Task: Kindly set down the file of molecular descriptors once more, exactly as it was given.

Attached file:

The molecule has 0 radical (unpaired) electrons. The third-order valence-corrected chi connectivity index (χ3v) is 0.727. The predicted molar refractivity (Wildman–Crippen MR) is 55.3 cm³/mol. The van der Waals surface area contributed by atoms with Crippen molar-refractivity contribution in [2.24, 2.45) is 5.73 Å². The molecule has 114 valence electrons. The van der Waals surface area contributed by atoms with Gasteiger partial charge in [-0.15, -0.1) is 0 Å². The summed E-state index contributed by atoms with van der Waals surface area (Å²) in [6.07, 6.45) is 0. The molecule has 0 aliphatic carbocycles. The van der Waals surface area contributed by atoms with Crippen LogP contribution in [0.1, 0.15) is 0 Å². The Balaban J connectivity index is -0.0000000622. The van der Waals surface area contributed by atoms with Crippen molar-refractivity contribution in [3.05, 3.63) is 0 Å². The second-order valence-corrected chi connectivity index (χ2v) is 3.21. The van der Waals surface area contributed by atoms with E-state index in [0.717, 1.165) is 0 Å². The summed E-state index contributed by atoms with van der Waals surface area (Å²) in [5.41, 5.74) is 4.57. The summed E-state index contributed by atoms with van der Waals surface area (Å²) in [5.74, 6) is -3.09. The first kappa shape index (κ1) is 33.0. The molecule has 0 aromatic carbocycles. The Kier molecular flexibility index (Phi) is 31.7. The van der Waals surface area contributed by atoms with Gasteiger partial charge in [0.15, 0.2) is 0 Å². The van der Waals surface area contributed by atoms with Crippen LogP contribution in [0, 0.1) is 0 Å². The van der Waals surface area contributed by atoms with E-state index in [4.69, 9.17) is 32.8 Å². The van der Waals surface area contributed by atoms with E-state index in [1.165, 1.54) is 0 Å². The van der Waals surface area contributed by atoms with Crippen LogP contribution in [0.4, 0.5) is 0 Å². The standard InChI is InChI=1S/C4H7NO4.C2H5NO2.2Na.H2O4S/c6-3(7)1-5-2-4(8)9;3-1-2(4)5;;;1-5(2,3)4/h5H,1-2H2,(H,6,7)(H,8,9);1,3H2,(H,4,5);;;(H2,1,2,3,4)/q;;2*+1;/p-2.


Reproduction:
The molecule has 0 radical (unpaired) electrons. The third-order valence-corrected chi connectivity index (χ3v) is 0.727. The predicted molar refractivity (Wildman–Crippen MR) is 55.3 cm³/mol. The van der Waals surface area contributed by atoms with Crippen molar-refractivity contribution in [2.24, 2.45) is 5.73 Å². The molecule has 114 valence electrons. The van der Waals surface area contributed by atoms with Gasteiger partial charge in [-0.15, -0.1) is 0 Å². The summed E-state index contributed by atoms with van der Waals surface area (Å²) in [6.07, 6.45) is 0. The molecule has 0 aliphatic carbocycles. The van der Waals surface area contributed by atoms with Crippen LogP contribution in [0.1, 0.15) is 0 Å². The Balaban J connectivity index is -0.0000000622. The van der Waals surface area contributed by atoms with Crippen molar-refractivity contribution in [3.05, 3.63) is 0 Å². The second-order valence-corrected chi connectivity index (χ2v) is 3.21. The van der Waals surface area contributed by atoms with E-state index in [0.717, 1.165) is 0 Å². The summed E-state index contributed by atoms with van der Waals surface area (Å²) in [5.41, 5.74) is 4.57. The summed E-state index contributed by atoms with van der Waals surface area (Å²) in [5.74, 6) is -3.09. The first kappa shape index (κ1) is 33.0. The molecule has 0 aromatic carbocycles. The Kier molecular flexibility index (Phi) is 31.7. The van der Waals surface area contributed by atoms with Gasteiger partial charge in [0.15, 0.2) is 0 Å². The van der Waals surface area contributed by atoms with Crippen LogP contribution in [0, 0.1) is 0 Å². The van der Waals surface area contributed by atoms with E-state index in [4.69, 9.17) is 32.8 Å². The van der Waals surface area contributed by atoms with E-state index in [1.165, 1.54) is 0 Å². The van der Waals surface area contributed by atoms with Crippen LogP contribution in [0.4, 0.5) is 0 Å². The standard InChI is InChI=1S/C4H7NO4.C2H5NO2.2Na.H2O4S/c6-3(7)1-5-2-4(8)9;3-1-2(4)5;;;1-5(2,3)4/h5H,1-2H2,(H,6,7)(H,8,9);1,3H2,(H,4,5);;;(H2,1,2,3,4)/q;;2*+1;/p-2.